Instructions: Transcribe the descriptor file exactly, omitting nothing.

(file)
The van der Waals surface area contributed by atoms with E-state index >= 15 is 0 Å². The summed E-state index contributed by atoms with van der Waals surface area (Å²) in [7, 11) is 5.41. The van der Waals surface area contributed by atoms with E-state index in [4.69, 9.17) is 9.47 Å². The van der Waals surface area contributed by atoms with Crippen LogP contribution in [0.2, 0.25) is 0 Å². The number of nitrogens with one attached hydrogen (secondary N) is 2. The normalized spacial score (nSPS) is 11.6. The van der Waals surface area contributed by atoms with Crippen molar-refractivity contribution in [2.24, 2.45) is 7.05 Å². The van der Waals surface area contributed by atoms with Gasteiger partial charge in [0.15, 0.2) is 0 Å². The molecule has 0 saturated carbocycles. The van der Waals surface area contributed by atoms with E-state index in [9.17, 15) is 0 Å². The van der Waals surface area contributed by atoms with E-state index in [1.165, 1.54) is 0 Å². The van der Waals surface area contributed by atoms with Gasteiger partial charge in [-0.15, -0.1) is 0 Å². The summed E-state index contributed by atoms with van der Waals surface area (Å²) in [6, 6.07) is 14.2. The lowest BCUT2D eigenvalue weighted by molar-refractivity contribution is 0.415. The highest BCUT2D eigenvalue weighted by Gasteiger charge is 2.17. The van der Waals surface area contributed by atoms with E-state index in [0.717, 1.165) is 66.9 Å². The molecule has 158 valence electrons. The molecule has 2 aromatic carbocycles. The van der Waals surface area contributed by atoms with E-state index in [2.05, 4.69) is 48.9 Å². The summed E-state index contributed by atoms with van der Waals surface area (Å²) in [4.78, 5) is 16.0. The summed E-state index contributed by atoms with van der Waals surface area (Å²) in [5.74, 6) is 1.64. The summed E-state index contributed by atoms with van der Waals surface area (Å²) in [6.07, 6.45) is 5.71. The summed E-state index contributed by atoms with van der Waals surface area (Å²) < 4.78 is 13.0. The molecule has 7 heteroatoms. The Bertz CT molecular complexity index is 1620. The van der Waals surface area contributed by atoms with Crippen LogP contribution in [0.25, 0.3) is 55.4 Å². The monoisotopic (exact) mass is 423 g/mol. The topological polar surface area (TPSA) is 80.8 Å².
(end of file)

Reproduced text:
The van der Waals surface area contributed by atoms with E-state index >= 15 is 0 Å². The summed E-state index contributed by atoms with van der Waals surface area (Å²) in [7, 11) is 5.41. The van der Waals surface area contributed by atoms with E-state index in [4.69, 9.17) is 9.47 Å². The van der Waals surface area contributed by atoms with Crippen LogP contribution in [0.2, 0.25) is 0 Å². The number of nitrogens with one attached hydrogen (secondary N) is 2. The normalized spacial score (nSPS) is 11.6. The van der Waals surface area contributed by atoms with Crippen molar-refractivity contribution in [2.24, 2.45) is 7.05 Å². The van der Waals surface area contributed by atoms with Gasteiger partial charge in [0.15, 0.2) is 0 Å². The molecule has 0 saturated carbocycles. The van der Waals surface area contributed by atoms with E-state index in [9.17, 15) is 0 Å². The van der Waals surface area contributed by atoms with E-state index in [1.165, 1.54) is 0 Å². The van der Waals surface area contributed by atoms with Gasteiger partial charge in [-0.15, -0.1) is 0 Å². The summed E-state index contributed by atoms with van der Waals surface area (Å²) in [6, 6.07) is 14.2. The lowest BCUT2D eigenvalue weighted by molar-refractivity contribution is 0.415. The highest BCUT2D eigenvalue weighted by Gasteiger charge is 2.17. The van der Waals surface area contributed by atoms with E-state index in [0.717, 1.165) is 66.9 Å². The molecule has 158 valence electrons. The molecule has 2 aromatic carbocycles. The van der Waals surface area contributed by atoms with E-state index in [2.05, 4.69) is 48.9 Å². The summed E-state index contributed by atoms with van der Waals surface area (Å²) in [4.78, 5) is 16.0. The summed E-state index contributed by atoms with van der Waals surface area (Å²) in [5.74, 6) is 1.64. The summed E-state index contributed by atoms with van der Waals surface area (Å²) in [6.07, 6.45) is 5.71. The summed E-state index contributed by atoms with van der Waals surface area (Å²) < 4.78 is 13.0. The molecule has 7 heteroatoms. The Bertz CT molecular complexity index is 1620. The van der Waals surface area contributed by atoms with Crippen LogP contribution in [0.25, 0.3) is 55.4 Å². The monoisotopic (exact) mass is 423 g/mol. The topological polar surface area (TPSA) is 80.8 Å².